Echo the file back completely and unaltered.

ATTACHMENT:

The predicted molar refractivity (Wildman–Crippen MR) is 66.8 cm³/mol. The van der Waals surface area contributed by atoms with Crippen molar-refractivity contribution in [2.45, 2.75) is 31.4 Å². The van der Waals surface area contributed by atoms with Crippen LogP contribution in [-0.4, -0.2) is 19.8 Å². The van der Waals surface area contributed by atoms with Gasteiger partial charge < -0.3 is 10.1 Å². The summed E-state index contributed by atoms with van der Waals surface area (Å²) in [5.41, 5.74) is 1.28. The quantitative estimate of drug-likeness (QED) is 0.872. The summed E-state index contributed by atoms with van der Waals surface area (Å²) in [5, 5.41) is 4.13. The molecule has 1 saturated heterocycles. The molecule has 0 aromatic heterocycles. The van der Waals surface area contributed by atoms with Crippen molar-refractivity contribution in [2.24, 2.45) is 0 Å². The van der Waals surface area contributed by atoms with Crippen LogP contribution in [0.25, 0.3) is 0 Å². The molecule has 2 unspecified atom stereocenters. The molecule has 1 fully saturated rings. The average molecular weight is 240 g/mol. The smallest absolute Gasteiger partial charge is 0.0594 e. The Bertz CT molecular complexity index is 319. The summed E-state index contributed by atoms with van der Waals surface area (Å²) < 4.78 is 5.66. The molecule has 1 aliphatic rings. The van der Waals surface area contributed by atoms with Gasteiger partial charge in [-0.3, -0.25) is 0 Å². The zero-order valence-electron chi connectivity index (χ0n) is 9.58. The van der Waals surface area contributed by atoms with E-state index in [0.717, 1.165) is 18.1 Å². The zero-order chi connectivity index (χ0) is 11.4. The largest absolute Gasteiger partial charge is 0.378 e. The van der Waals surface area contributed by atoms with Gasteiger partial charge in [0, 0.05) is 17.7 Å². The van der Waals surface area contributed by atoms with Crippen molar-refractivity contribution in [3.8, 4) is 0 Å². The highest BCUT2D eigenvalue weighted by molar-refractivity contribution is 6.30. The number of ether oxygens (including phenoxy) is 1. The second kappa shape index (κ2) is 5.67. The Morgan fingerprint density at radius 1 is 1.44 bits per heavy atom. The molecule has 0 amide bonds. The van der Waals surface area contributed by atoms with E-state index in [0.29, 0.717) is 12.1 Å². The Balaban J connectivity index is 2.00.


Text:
The predicted molar refractivity (Wildman–Crippen MR) is 66.8 cm³/mol. The van der Waals surface area contributed by atoms with Crippen molar-refractivity contribution in [2.45, 2.75) is 31.4 Å². The van der Waals surface area contributed by atoms with Crippen LogP contribution in [-0.4, -0.2) is 19.8 Å². The van der Waals surface area contributed by atoms with Gasteiger partial charge < -0.3 is 10.1 Å². The summed E-state index contributed by atoms with van der Waals surface area (Å²) in [5.41, 5.74) is 1.28. The quantitative estimate of drug-likeness (QED) is 0.872. The summed E-state index contributed by atoms with van der Waals surface area (Å²) in [5, 5.41) is 4.13. The molecule has 1 saturated heterocycles. The molecule has 0 aromatic heterocycles. The van der Waals surface area contributed by atoms with Crippen molar-refractivity contribution in [2.24, 2.45) is 0 Å². The van der Waals surface area contributed by atoms with Crippen LogP contribution in [0.25, 0.3) is 0 Å². The molecule has 2 unspecified atom stereocenters. The molecule has 1 fully saturated rings. The average molecular weight is 240 g/mol. The smallest absolute Gasteiger partial charge is 0.0594 e. The Bertz CT molecular complexity index is 319. The summed E-state index contributed by atoms with van der Waals surface area (Å²) < 4.78 is 5.66. The molecule has 1 aliphatic rings. The van der Waals surface area contributed by atoms with Gasteiger partial charge in [-0.3, -0.25) is 0 Å². The zero-order valence-electron chi connectivity index (χ0n) is 9.58. The van der Waals surface area contributed by atoms with E-state index in [0.717, 1.165) is 18.1 Å². The zero-order chi connectivity index (χ0) is 11.4. The largest absolute Gasteiger partial charge is 0.378 e. The van der Waals surface area contributed by atoms with Gasteiger partial charge in [0, 0.05) is 17.7 Å². The van der Waals surface area contributed by atoms with Crippen molar-refractivity contribution in [3.8, 4) is 0 Å². The highest BCUT2D eigenvalue weighted by molar-refractivity contribution is 6.30. The number of ether oxygens (including phenoxy) is 1. The second kappa shape index (κ2) is 5.67. The Morgan fingerprint density at radius 1 is 1.44 bits per heavy atom. The molecule has 0 amide bonds. The van der Waals surface area contributed by atoms with E-state index in [0.29, 0.717) is 12.1 Å². The Balaban J connectivity index is 2.00.